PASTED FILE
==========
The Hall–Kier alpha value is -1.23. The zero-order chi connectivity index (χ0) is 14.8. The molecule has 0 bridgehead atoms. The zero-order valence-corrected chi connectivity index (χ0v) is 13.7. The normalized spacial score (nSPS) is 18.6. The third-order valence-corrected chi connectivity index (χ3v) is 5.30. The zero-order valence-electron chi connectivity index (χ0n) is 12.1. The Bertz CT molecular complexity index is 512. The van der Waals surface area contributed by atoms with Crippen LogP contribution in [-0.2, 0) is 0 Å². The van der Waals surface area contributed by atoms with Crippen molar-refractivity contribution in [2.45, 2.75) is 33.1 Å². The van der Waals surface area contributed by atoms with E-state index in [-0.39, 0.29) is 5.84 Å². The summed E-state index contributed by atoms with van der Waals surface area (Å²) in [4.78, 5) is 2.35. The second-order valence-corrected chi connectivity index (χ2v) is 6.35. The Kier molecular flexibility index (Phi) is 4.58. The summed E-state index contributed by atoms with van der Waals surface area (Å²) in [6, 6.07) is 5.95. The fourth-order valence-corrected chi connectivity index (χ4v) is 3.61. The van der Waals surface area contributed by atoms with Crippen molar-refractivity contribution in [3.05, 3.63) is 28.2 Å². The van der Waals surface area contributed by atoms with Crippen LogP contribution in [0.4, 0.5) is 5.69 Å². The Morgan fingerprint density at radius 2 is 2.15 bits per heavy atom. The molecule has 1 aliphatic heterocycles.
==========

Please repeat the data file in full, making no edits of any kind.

The Hall–Kier alpha value is -1.23. The zero-order chi connectivity index (χ0) is 14.8. The molecule has 0 bridgehead atoms. The zero-order valence-corrected chi connectivity index (χ0v) is 13.7. The normalized spacial score (nSPS) is 18.6. The third-order valence-corrected chi connectivity index (χ3v) is 5.30. The zero-order valence-electron chi connectivity index (χ0n) is 12.1. The Bertz CT molecular complexity index is 512. The van der Waals surface area contributed by atoms with Crippen LogP contribution in [-0.2, 0) is 0 Å². The van der Waals surface area contributed by atoms with Crippen molar-refractivity contribution in [2.45, 2.75) is 33.1 Å². The van der Waals surface area contributed by atoms with E-state index in [-0.39, 0.29) is 5.84 Å². The summed E-state index contributed by atoms with van der Waals surface area (Å²) in [4.78, 5) is 2.35. The second-order valence-corrected chi connectivity index (χ2v) is 6.35. The Kier molecular flexibility index (Phi) is 4.58. The summed E-state index contributed by atoms with van der Waals surface area (Å²) in [6, 6.07) is 5.95. The fourth-order valence-corrected chi connectivity index (χ4v) is 3.61. The van der Waals surface area contributed by atoms with Crippen molar-refractivity contribution in [3.05, 3.63) is 28.2 Å². The van der Waals surface area contributed by atoms with Crippen LogP contribution in [0.4, 0.5) is 5.69 Å². The Morgan fingerprint density at radius 2 is 2.15 bits per heavy atom. The molecule has 1 aliphatic heterocycles.